names of love hotels in macho kanji and other scripts

Donald Ritchie’s recent review of Japanese Love Hotels: A Cultural History, by Sarah Chaplin, has the following interesting section:

The contemporary love hotel is now much more kawaii (cute) than kinky.

Among the the reasons offered for this is that there has been something of a power shift in love-hotel choice. It used to be the male half that decided. Back then the places had hopeful macho monikers — Empire, Rex, King. Then the female half began to choose. Love hotels started calling themselves “fashion hotels” or “boutique hotels,” and began to have lavish lobbies with theme-shops, colors like beige and lavender, and decor like Laura Ashley.

This change can be documented in the Meguro Emperor (still in Meguro), which began in 1973 as a he-man fort before it slowly metamorphosed into a romantic Disneyland castle. The interior has been several times revised to segue from male- to female-friendly. Even the name has changed. It is now Gallery Hotel.

In most love hotels “macho” kanji has been replaced by “feminine” hiragana, trendy katakana or, more often, romaji, that romanized script that carries no male/female associations at all.

source: It’s ladies first now in Japanese love hotels, Japan Times, August 26, 2007

Japanese and attitudes toward kanji

Ken of What Japan Thinks has helpfully translated into English the results of a recent poll of 1,010 Japanese adults on their attitudes about kanji ability.

A total of 95 percent of those polled said they believe the kanji ability of elementary and middle school children is “undesirably low.” Of those giving this response, 56 percent associated the problem with a drop in school education levels.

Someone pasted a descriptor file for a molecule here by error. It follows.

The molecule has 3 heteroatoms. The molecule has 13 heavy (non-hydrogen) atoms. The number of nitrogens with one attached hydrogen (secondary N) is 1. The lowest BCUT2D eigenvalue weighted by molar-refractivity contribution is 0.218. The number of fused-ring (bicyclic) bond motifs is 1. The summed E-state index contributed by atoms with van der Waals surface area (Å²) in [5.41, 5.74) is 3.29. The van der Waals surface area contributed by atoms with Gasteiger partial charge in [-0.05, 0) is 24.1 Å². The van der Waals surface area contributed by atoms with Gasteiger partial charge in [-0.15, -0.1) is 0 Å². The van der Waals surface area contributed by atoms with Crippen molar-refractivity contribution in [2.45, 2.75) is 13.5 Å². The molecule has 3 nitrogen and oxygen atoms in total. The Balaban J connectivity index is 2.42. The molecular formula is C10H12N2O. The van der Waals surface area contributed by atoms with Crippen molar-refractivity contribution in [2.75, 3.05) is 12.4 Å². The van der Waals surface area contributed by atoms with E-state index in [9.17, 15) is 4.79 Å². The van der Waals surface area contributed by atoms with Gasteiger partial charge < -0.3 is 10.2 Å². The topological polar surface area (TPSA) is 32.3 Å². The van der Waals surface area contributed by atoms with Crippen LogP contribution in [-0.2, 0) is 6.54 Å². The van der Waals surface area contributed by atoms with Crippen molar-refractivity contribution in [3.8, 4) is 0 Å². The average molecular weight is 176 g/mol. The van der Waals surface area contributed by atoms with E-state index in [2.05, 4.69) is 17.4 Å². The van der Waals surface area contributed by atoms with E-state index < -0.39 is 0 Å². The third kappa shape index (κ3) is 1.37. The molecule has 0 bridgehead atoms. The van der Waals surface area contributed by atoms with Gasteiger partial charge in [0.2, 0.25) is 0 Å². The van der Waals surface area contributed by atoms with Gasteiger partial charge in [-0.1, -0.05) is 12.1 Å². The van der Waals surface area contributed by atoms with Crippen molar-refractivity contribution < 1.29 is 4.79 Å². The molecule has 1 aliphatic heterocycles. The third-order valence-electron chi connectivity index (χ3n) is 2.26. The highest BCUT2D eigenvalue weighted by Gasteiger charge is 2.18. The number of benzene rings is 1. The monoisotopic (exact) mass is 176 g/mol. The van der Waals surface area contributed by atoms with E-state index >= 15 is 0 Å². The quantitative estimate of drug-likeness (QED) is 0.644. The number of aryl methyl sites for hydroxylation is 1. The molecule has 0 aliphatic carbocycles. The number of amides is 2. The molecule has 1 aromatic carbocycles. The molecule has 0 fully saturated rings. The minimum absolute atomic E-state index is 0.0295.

A slight majority (52 percent) of all those polled reported a lack of confidence in their own kanji ability.

Here are the questions. For the responses, see the translation or the poll results in Japanese (?????????????, Goo Research, June 27, 2007):

  • Do you feel that elementary and middle school children’s kanji ability is sufficient?

    • It’s undesirably low
      • Why do you think that?
    • It’s not a problem
      • Why do you think that?
  • Do you have confidence in your own kanji ability?
    • Yes
    • No
      • Why don’t you have confidence in your own kanji ability?
  • What do you do when you cannot produce a kanji character?

    Japanese literacy–an SPP reissue

    Here’s another re-release from the archives of Sino-Platonic Papers: Computers and Japanese Literacy: Nihonzin no Yomikaki Nôryoku to Konpyûta, by J. Marshall Unger of the Ohio State University’s Department of East Asian Languages and Literatures. The link above is to the PDF version (1.2 MB), which reproduces the original exactly.

    This is a parallel text in Japanese (in romanization) and English, so if any of you want to practice reading romaji, here’s your chance.

    The English text alone is available in HTML: Computers and Japanese Literacy.

    The essay touches on many of themes Unger explores in depth in his books, all of which have excerpts available here on Pinyin Info: The Fifth Generation Fallacy, Literacy and Script Reform in Occupation Japan, and Ideogram: Chinese Characters and the Myth of Disembodied Meaning.

    Here is the opening, in both English and Japanese (in romanization).

    Watakusi wa saikin, gendai no konpyûta siyô to Nihongo ni tuite kenkyu site orimasu. Gengogakusya mo konpyûta no nôryoku ya mondaiten ni tuite iken o happyo suru sekinin ga aru to omou kara desu. I am currently engaged in research on contemporary computer usage and the Japanese language. Linguists too, I believe, have a responsibility to present their views on the potentials and problems of computers.